13 January 2005

Somalia: Parliament Endorses New Cabinet

Nairobi — The Somali transitional parliament on Thursday approved the new cabinet named by Prime Minister Ali Muhammad Gedi, four weeks after the assembly rejected his earlier cabinet on the grounds that its selection was unconstitutional.

The vote was approved by 169 MPs, while 78 voted against. "The size of those who voted in favour of the government shows that parliament is now satisfied that the prime minister has satisfied their concerns and questions", Abdulrahman Aden Ibbi, minister of state for parliamentary affairs, told IRIN.

Ibbi said those who voted against the government earlier had done so because "some felt their clans were not well represented - others were driven by personal interest".

He said the next move for the government is to decide when to relocate to Somalia.

"The cabinet will meet as soon as possible [to agree] on an exact date for relocation," Ibbi said. Another source told IRIN that the cabinet would meet on Saturday to decide a date for relocation.

Ibbi further said that a 12-member-strong committee, consisting of parliamentary and government ministers were to leave for Somalia to assess the extent of damage caused by the tsunami that hit the Somali coast.

"We will visit from Hafun [northeast] to Barava [South]," Ibbi said.

Gedi, a 51-year-old former professor of veterinary science, was initially appointed on 3 November. Commentators said he had not been tainted by the factional bloodshed that ruined Somalia following the toppling of the regime of Muhammad Siyad Barre in 1991.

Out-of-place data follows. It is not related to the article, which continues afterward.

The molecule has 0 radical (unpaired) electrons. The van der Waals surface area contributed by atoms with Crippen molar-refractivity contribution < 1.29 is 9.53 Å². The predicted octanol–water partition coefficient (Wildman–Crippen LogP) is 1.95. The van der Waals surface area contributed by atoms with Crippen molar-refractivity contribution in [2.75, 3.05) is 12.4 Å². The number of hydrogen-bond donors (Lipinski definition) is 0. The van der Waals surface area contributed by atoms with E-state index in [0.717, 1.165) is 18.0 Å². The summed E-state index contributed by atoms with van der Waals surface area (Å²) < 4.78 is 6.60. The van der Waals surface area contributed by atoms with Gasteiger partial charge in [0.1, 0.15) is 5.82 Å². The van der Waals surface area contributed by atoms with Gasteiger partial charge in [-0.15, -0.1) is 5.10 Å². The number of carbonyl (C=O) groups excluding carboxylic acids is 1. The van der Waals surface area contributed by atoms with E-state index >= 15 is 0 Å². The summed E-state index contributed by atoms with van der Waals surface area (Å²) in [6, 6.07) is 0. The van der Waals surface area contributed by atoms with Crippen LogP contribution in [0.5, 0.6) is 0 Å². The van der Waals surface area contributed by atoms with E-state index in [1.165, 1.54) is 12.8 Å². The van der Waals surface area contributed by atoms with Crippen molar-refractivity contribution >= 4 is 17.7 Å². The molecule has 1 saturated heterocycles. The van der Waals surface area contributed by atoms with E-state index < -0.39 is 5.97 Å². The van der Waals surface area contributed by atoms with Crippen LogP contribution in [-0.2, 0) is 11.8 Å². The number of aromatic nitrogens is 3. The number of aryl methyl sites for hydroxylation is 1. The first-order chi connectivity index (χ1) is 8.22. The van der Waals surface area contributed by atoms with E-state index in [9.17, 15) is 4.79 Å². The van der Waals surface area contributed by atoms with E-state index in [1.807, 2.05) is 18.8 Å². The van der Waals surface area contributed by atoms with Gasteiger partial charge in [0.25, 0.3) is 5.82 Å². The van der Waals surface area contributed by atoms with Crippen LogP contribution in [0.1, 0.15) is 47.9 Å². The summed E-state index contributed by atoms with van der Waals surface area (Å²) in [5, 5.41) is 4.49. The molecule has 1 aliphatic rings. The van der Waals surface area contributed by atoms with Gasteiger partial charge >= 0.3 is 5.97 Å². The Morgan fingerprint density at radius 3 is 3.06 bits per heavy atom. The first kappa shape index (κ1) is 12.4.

He is a member of the Abgal sub-clan, of the Hawiye clan, and was a prominent member of the political arm of the United Somali Congress, one of the armed groups that overthrew Barre.

Members of the transitional federal parliament had on 10 October elected Abdullahi Yusuf as president. The election marked the culmination of a two-year reconciliation conference sponsored by the Inter-Governmental Authority on Development that brought representatives together from various clans and factions.

The new government, which includes several faction leaders, has not been able to move from Nairobi to Mogadishu, citing security considerations. But it has come under increasing pressure from the Kenyan government and western diplomats to relocate.

[ This report does not necessarily reflect the views of the United Nations ]

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